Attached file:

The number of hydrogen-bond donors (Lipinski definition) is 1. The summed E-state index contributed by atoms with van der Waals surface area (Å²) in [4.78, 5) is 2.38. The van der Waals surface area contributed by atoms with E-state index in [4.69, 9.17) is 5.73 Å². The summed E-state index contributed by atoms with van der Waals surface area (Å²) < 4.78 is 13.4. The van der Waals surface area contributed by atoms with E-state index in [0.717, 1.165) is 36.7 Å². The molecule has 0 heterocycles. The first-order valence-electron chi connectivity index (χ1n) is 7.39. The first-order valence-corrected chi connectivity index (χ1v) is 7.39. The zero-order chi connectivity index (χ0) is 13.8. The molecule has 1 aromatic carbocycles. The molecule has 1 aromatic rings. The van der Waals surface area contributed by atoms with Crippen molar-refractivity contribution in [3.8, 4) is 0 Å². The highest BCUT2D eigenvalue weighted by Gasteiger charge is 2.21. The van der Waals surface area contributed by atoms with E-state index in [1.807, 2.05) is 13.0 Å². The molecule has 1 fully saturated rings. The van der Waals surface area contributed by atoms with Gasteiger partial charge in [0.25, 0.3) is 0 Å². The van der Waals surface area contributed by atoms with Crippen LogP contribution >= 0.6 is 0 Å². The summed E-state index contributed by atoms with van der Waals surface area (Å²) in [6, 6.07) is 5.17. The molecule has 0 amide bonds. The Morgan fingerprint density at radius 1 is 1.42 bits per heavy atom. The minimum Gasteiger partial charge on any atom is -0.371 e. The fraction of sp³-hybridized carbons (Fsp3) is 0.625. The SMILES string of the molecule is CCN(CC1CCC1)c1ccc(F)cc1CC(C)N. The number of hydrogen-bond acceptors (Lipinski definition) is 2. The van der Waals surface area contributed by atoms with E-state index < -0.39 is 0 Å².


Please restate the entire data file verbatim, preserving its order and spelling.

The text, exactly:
The number of hydrogen-bond donors (Lipinski definition) is 1. The summed E-state index contributed by atoms with van der Waals surface area (Å²) in [4.78, 5) is 2.38. The van der Waals surface area contributed by atoms with E-state index in [4.69, 9.17) is 5.73 Å². The summed E-state index contributed by atoms with van der Waals surface area (Å²) < 4.78 is 13.4. The van der Waals surface area contributed by atoms with E-state index in [0.717, 1.165) is 36.7 Å². The molecule has 0 heterocycles. The first-order valence-electron chi connectivity index (χ1n) is 7.39. The first-order valence-corrected chi connectivity index (χ1v) is 7.39. The zero-order chi connectivity index (χ0) is 13.8. The molecule has 1 aromatic carbocycles. The molecule has 1 aromatic rings. The van der Waals surface area contributed by atoms with Crippen molar-refractivity contribution in [3.8, 4) is 0 Å². The highest BCUT2D eigenvalue weighted by Gasteiger charge is 2.21. The van der Waals surface area contributed by atoms with E-state index in [1.807, 2.05) is 13.0 Å². The molecule has 1 fully saturated rings. The van der Waals surface area contributed by atoms with Gasteiger partial charge in [0.25, 0.3) is 0 Å². The van der Waals surface area contributed by atoms with Crippen LogP contribution >= 0.6 is 0 Å². The summed E-state index contributed by atoms with van der Waals surface area (Å²) in [6, 6.07) is 5.17. The molecule has 0 amide bonds. The Morgan fingerprint density at radius 1 is 1.42 bits per heavy atom. The minimum Gasteiger partial charge on any atom is -0.371 e. The fraction of sp³-hybridized carbons (Fsp3) is 0.625. The SMILES string of the molecule is CCN(CC1CCC1)c1ccc(F)cc1CC(C)N. The number of hydrogen-bond acceptors (Lipinski definition) is 2. The van der Waals surface area contributed by atoms with E-state index < -0.39 is 0 Å².